Tuesday, August 6, 2013

Can Jesse Benton Bring Together The Paul and McConnell Wings of the GOP?

Brian Doherty comments:
Benton's power to create any Paul-McConnell activist alliance is questionable--he was never a favorite of the more hardcore and Internet-noisy of Ron Paul fans. In fact, many saw him as a sellout traitor, a burden Benton bore, in my experience covering the Paul campaign for my book Ron Paul's Revolution, with a decent amount of public grace but a lot of (understandable) private annoyance, which sometimes became public.
So it's going to be down to Mitch to convince them he's on their side. And it will be difficult for them to be convinced his instincts are true-blue and reliable on liberty issues--especially if he ends up majority leader again and becomes enmeshed in the ol' political art of the possible. (For example, the switch on "audit the Fed" is easy to read as just a "who the hell cares?" gesture of "no reason to make these Paul people mad at me for something I don't think is that important anyway.")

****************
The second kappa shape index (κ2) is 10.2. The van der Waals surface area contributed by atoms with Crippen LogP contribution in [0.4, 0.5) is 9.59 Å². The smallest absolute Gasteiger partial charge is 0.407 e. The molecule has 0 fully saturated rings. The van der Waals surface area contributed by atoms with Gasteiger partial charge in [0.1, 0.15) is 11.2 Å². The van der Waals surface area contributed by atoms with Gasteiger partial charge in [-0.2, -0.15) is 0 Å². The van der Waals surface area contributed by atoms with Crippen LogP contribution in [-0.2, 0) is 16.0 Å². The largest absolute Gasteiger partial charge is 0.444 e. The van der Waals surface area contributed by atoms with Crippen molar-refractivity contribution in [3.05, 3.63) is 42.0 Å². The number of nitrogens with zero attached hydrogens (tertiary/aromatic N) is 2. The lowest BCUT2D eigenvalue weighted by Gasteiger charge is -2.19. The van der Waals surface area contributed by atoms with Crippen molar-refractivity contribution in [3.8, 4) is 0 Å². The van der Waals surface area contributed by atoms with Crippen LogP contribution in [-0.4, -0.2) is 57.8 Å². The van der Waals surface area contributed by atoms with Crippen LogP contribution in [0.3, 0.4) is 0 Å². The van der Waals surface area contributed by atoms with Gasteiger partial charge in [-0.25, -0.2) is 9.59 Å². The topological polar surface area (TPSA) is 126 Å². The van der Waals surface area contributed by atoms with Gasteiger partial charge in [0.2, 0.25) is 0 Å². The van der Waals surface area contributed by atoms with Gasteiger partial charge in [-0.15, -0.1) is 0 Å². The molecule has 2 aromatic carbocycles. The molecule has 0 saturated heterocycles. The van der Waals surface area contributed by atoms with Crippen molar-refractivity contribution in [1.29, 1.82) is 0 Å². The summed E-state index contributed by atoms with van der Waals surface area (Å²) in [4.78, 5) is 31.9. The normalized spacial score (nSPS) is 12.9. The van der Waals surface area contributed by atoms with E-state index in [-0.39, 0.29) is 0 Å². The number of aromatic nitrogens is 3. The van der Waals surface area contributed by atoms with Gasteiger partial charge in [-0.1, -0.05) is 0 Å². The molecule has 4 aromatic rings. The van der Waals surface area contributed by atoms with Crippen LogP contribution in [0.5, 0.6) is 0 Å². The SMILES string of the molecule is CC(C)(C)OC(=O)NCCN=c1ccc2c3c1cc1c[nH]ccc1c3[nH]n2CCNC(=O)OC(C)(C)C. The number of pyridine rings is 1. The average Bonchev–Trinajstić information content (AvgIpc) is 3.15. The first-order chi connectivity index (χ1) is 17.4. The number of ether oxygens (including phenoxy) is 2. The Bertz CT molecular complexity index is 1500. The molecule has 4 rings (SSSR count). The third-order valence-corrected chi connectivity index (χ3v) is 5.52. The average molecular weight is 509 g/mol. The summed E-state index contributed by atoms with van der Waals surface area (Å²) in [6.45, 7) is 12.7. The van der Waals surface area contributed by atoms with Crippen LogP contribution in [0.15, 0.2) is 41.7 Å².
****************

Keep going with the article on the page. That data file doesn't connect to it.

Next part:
In this read, Rand Paul's very public ascendance will make a politician like McConnell more willing to go along with him, something that could be very important indeed for Rand's future career if McConnell is again majority leader of the Senate--it's good for a senator to have good relations with someone in that position. But again, it's likely that such leverage will come not from turning McConnell into a true believer, but turning Rand into a political force hard to ignore or oppose

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